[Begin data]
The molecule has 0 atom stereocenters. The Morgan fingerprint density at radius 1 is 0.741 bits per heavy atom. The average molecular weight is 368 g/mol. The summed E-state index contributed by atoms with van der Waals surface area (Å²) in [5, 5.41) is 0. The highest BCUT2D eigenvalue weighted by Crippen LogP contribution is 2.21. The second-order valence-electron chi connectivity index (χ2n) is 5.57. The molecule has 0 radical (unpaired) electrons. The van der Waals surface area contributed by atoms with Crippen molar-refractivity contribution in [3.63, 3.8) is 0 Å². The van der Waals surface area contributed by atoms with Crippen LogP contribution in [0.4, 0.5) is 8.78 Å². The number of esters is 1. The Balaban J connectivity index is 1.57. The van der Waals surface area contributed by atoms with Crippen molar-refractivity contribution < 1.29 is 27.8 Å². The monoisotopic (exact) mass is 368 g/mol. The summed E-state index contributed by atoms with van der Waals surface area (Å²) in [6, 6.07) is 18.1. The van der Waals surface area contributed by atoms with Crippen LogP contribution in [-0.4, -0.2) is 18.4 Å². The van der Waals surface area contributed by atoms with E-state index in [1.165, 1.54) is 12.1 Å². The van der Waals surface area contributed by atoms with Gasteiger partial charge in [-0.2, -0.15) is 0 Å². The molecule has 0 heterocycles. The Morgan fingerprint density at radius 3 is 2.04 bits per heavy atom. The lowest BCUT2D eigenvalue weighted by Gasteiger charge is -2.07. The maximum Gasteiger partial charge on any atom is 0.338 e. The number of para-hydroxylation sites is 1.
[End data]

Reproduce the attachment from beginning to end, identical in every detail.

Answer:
The molecule has 0 atom stereocenters. The Morgan fingerprint density at radius 1 is 0.741 bits per heavy atom. The average molecular weight is 368 g/mol. The summed E-state index contributed by atoms with van der Waals surface area (Å²) in [5, 5.41) is 0. The highest BCUT2D eigenvalue weighted by Crippen LogP contribution is 2.21. The second-order valence-electron chi connectivity index (χ2n) is 5.57. The molecule has 0 radical (unpaired) electrons. The van der Waals surface area contributed by atoms with Crippen molar-refractivity contribution in [3.63, 3.8) is 0 Å². The van der Waals surface area contributed by atoms with Crippen LogP contribution in [0.4, 0.5) is 8.78 Å². The number of esters is 1. The Balaban J connectivity index is 1.57. The van der Waals surface area contributed by atoms with Crippen molar-refractivity contribution < 1.29 is 27.8 Å². The monoisotopic (exact) mass is 368 g/mol. The summed E-state index contributed by atoms with van der Waals surface area (Å²) in [6, 6.07) is 18.1. The van der Waals surface area contributed by atoms with Crippen LogP contribution in [-0.4, -0.2) is 18.4 Å². The van der Waals surface area contributed by atoms with E-state index in [1.165, 1.54) is 12.1 Å². The van der Waals surface area contributed by atoms with Gasteiger partial charge in [-0.2, -0.15) is 0 Å². The molecule has 0 heterocycles. The Morgan fingerprint density at radius 3 is 2.04 bits per heavy atom. The lowest BCUT2D eigenvalue weighted by Gasteiger charge is -2.07. The maximum Gasteiger partial charge on any atom is 0.338 e. The number of para-hydroxylation sites is 1.